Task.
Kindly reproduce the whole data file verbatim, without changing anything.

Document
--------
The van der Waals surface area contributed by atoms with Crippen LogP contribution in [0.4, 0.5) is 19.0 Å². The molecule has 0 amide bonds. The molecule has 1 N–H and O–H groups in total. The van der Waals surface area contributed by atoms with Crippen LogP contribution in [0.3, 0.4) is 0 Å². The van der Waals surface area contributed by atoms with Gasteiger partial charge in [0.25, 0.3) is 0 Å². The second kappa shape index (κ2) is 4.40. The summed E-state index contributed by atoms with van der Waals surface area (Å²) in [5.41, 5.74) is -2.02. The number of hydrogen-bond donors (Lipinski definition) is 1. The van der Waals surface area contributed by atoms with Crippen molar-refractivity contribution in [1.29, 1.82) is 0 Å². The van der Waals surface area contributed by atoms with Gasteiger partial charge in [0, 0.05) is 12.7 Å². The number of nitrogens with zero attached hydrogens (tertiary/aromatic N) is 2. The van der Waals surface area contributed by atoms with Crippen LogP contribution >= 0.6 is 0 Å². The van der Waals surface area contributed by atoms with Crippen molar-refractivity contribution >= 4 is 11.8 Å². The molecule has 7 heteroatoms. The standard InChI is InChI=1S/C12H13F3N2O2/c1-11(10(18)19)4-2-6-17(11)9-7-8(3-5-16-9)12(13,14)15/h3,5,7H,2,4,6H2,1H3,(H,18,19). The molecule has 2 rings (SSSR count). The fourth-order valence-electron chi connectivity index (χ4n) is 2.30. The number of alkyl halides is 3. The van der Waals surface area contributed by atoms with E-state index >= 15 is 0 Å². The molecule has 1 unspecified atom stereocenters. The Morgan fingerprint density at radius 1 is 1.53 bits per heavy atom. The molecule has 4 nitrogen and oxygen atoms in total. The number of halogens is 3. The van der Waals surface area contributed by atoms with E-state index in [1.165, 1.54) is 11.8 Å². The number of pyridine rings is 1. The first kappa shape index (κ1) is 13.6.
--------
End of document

The van der Waals surface area contributed by atoms with Crippen LogP contribution in [0.4, 0.5) is 19.0 Å². The molecule has 0 amide bonds. The molecule has 1 N–H and O–H groups in total. The van der Waals surface area contributed by atoms with Crippen LogP contribution in [0.3, 0.4) is 0 Å². The van der Waals surface area contributed by atoms with Gasteiger partial charge in [0.25, 0.3) is 0 Å². The second kappa shape index (κ2) is 4.40. The summed E-state index contributed by atoms with van der Waals surface area (Å²) in [5.41, 5.74) is -2.02. The number of hydrogen-bond donors (Lipinski definition) is 1. The van der Waals surface area contributed by atoms with Crippen molar-refractivity contribution in [1.29, 1.82) is 0 Å². The van der Waals surface area contributed by atoms with Gasteiger partial charge in [0, 0.05) is 12.7 Å². The number of nitrogens with zero attached hydrogens (tertiary/aromatic N) is 2. The van der Waals surface area contributed by atoms with Crippen LogP contribution >= 0.6 is 0 Å². The van der Waals surface area contributed by atoms with Crippen molar-refractivity contribution >= 4 is 11.8 Å². The molecule has 7 heteroatoms. The standard InChI is InChI=1S/C12H13F3N2O2/c1-11(10(18)19)4-2-6-17(11)9-7-8(3-5-16-9)12(13,14)15/h3,5,7H,2,4,6H2,1H3,(H,18,19). The molecule has 2 rings (SSSR count). The fourth-order valence-electron chi connectivity index (χ4n) is 2.30. The number of alkyl halides is 3. The van der Waals surface area contributed by atoms with E-state index >= 15 is 0 Å². The molecule has 1 unspecified atom stereocenters. The Morgan fingerprint density at radius 1 is 1.53 bits per heavy atom. The molecule has 4 nitrogen and oxygen atoms in total. The number of halogens is 3. The van der Waals surface area contributed by atoms with E-state index in [1.165, 1.54) is 11.8 Å². The number of pyridine rings is 1. The first kappa shape index (κ1) is 13.6.